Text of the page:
Three years ago, after a visit to the road I described this as the most dispiriting case the Empty Homes Agency had ever dealt with. Four large and imposing Victorian villas overlooking one of Liverpool’s great parks had been left to rot and deteriorate to the point that they were virtually falling down. What made it so dispiriting, was the owner of the property was the very organisation we expect to look to resolve problems like this: The local council. The houses were purchased by compulsory purchase by the council at the beginning of the decade to improve them. But nothing of the sort happened. Residents were moved out and the decline set in. First fly tippers used the gardens as rubbish dumps, looters broke in and stole the architectural features, vandals set about damaging what was left, and then last year somebody set fire to them. Local residents decided not to stand for it, and after numerous unsuccessful requests to the council to deal with the houses, the Friends of Newsham Park used a little used legal power to request action. A PROD (public request ordering disposal) was served on the secretary of state (at the time Ruth Kelly) requesting that the properties were sold. Ruth Kelly agreed, but gave the council a final year-long chance to sort it out. As is the way with housing ministers, by the time the year was up she was no longer the minister. Another round of campaigning by residents finally got Hazel Blears to make a decision, it turned out to be another final chance for the council of another year. By the time this year had expired she had gone too. Another year of hand wringing by civil servants followed after which further campaigning forced a decision from the present minister John Denham. He acknowledged all the problems caused, apologised and then announced that the case was closed.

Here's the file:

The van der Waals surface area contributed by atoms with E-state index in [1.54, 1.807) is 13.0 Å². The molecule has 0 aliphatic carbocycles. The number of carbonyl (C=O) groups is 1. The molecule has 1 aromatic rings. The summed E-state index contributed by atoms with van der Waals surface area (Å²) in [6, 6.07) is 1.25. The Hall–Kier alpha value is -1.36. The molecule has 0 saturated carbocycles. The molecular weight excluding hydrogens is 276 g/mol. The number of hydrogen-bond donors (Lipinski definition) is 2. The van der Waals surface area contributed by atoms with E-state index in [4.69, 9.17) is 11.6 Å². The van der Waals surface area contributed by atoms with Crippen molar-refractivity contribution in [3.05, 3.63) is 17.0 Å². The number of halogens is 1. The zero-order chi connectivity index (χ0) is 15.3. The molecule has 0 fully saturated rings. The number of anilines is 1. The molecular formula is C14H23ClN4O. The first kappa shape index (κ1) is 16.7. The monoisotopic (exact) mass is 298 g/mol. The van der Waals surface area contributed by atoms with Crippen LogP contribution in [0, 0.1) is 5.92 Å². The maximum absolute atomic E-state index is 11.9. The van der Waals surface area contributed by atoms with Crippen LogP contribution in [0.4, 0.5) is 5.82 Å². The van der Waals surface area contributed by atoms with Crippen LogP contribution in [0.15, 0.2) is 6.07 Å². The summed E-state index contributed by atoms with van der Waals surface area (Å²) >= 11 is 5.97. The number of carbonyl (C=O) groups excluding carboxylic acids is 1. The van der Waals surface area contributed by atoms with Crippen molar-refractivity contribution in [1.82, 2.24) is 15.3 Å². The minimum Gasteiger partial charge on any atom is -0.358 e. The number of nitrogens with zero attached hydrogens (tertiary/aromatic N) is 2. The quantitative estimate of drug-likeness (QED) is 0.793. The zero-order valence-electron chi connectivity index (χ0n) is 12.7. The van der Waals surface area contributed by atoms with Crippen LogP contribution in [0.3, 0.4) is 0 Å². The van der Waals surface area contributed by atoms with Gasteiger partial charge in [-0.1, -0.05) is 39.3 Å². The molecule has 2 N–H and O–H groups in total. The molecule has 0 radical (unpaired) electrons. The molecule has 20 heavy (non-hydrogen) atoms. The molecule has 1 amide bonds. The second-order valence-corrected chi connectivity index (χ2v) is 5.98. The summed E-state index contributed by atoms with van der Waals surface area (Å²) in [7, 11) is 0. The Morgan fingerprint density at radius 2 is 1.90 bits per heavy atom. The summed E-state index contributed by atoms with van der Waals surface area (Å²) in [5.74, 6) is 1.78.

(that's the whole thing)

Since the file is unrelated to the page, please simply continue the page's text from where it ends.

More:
Politicians of all colours talk of the importance of communities being empowered. Indeed the ministers I mention call themselves Secretary of State for Communities, and the civil servants I mention are in something called the Community empowerment directorate. But when, as in this case, a community took them up on their offer, the response was embarrassment and obscuration. Councils have (in my view correctly) been granted powers to compulsorily purchase land and buildings to improve conditions for the community. But where that fails communities have the right to demand redress. This community was let down first by its council and then by its government. I said it was dispiriting! But ironically there’s something uplifting here too. Despite all the obstacles the community didn’t give up and indeed still hasn’t. I’m a true believer that persistence pays. The desire to get something done is almost always greater than the desire to stop it. In the end if they are right they will prevail. I believe they are and they will.